This morning I was talking to Hazel about my coming to her preschool to read a Dr. Seuss book in honor of Dr. Seuss Week.  She knows I work at home, or really go to school at home, but that’s about all she knows.  So, I said to her, “Did you know I’m a writer too?  That’s what I do right now – I read and write, and later I’ll teach other people how to do that.”

“Really?  You just write?  I want to be a writer when I grow up, just like you.”

Thinking how sweet it was to hear that, I said, “I can’t wait to read your books.”

“Hmmm, what do you write?  What kinds of books?”

“I write things about other books; I read them, then I write about them for other people.”

Laughing, she replied, “What?!  Who would read THAT?”

She’s a perceptive little genius, she is.  This little exchange made my day.

 

Landslide

When you get pregnant, and you really want that baby, all you can think about is how much fun it’s going to be.  Everyone around you is joking about how much sleep you’ll lose and how babies never stop peeing, literally never stop even though you are in the middle of changing their diapers, but you keep thinking about little stripey onesies and pajamas with butt ruffles.  Then you’re humbled by the pain and the intense watching that birth brings, and after that intense glaring at you in your most raw, the light switches off you forever and onto your baby.  And there it stays, night after night, as the baby grows up and more independent and yet still more dependent.  While you’re rocking a wailing baby at 2, 3, 4 AM, you tell yourself that soon they’ll sleep all night.  Then, while you rub clove oil on their gums to alleviate teething pain and they just scream at your efforts, you tell yourself you can’t wait until they’ve cut all their teeth.  When you’re going through endless rounds of potty training, trying 400 strategies and having them all end in pee pee on the floor, you keep saying how amazing it will be when they can go to the bathroom by themselves.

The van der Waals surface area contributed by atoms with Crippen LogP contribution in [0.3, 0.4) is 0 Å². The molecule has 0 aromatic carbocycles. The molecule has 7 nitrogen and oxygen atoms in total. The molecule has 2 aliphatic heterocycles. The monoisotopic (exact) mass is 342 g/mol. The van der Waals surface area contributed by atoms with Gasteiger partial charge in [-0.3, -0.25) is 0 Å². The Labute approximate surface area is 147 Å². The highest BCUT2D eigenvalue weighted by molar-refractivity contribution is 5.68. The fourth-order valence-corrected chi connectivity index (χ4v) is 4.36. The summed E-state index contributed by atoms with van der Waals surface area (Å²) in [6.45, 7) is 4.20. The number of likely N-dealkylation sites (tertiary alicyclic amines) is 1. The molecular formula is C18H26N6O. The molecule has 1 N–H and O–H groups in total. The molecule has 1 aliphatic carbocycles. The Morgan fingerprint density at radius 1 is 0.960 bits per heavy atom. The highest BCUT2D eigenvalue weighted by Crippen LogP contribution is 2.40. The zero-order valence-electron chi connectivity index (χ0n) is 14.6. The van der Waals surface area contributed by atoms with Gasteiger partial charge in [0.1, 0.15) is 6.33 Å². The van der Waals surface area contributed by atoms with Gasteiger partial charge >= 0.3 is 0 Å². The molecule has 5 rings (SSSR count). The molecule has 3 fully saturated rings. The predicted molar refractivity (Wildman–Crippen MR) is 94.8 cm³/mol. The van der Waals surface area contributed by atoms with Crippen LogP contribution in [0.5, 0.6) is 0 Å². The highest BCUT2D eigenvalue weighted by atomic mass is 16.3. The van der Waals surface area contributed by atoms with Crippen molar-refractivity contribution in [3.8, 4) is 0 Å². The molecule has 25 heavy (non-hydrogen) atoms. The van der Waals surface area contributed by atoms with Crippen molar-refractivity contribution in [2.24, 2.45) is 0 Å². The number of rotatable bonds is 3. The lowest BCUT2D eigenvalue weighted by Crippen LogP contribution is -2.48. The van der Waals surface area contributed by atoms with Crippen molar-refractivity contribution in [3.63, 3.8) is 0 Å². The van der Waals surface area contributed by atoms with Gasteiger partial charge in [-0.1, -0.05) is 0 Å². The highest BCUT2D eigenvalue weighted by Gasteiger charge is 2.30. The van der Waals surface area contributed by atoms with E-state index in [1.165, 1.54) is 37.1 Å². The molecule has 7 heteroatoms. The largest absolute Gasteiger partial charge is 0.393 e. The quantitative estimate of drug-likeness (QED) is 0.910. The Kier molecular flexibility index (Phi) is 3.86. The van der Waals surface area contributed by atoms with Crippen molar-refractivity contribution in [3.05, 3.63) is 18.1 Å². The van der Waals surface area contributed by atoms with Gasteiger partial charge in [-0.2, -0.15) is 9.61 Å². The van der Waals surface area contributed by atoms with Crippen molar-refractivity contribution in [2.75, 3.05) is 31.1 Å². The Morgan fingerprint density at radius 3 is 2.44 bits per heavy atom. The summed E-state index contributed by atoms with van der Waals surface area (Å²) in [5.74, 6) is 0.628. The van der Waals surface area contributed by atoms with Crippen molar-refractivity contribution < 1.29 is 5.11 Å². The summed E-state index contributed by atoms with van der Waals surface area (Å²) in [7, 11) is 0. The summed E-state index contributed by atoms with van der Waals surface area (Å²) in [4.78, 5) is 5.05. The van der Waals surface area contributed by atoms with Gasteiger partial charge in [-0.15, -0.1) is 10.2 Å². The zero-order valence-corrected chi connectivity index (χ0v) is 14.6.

But really, it isn’t.  It doesn’t really get easier when they sleep all night or can go to the potty alone, because that’s not the nature of parenting.  It gets harder.  Do you hear me, pregnant friends?  HARDER.  Because suddenly caring for them isn’t only holding them until they stop crying; it’s layered, it’s complicated, and it’s illogical.  I have been walking through this semester, trying my best to keep Hazel, Julia, the house, and my studies all pulled together, and it’s the hardest thing I’ve ever done.  Hazel, who clings to me all day and would crawl back into my uterus for keeps – Julia, who’s so sweet-tempered and so much less needy than any other 10-month-old alive – the house, with its piles of laundry at various spots throughout – our food, which I try so hard to make super healthy and fresh and YAY, but is slowly involving more meals of just hummus and carrot sticks.  I’m so exhausted, and maybe parenting isn’t this hard for everyone else.  I concede that I have some factors working against me:  I’m a control freak, a neat freak, a non-touchy/feely loner freak who gets mad as hell when I can’t find my exact right highlighter and who, in reality, would probably have said “f*ck” instead of “hell.”  I’ve got some daddy issues, which are 1. being furious and 2. being furious.  Whatever the cause, whatever the complications, parenting, for me, is the most difficult, consistently inconsistent position I’ve ever held, and I mostly feel like a failure of a mother.  I WANT to go to school, want it so badly that I’m staying up until 1 AM reading articles and working on papers, and sometimes I get mad at the universe when I have to push it all off for the tiny humans in the next room.  Because I’m not mad at them, or at Amos or even me, it’s hard being mad.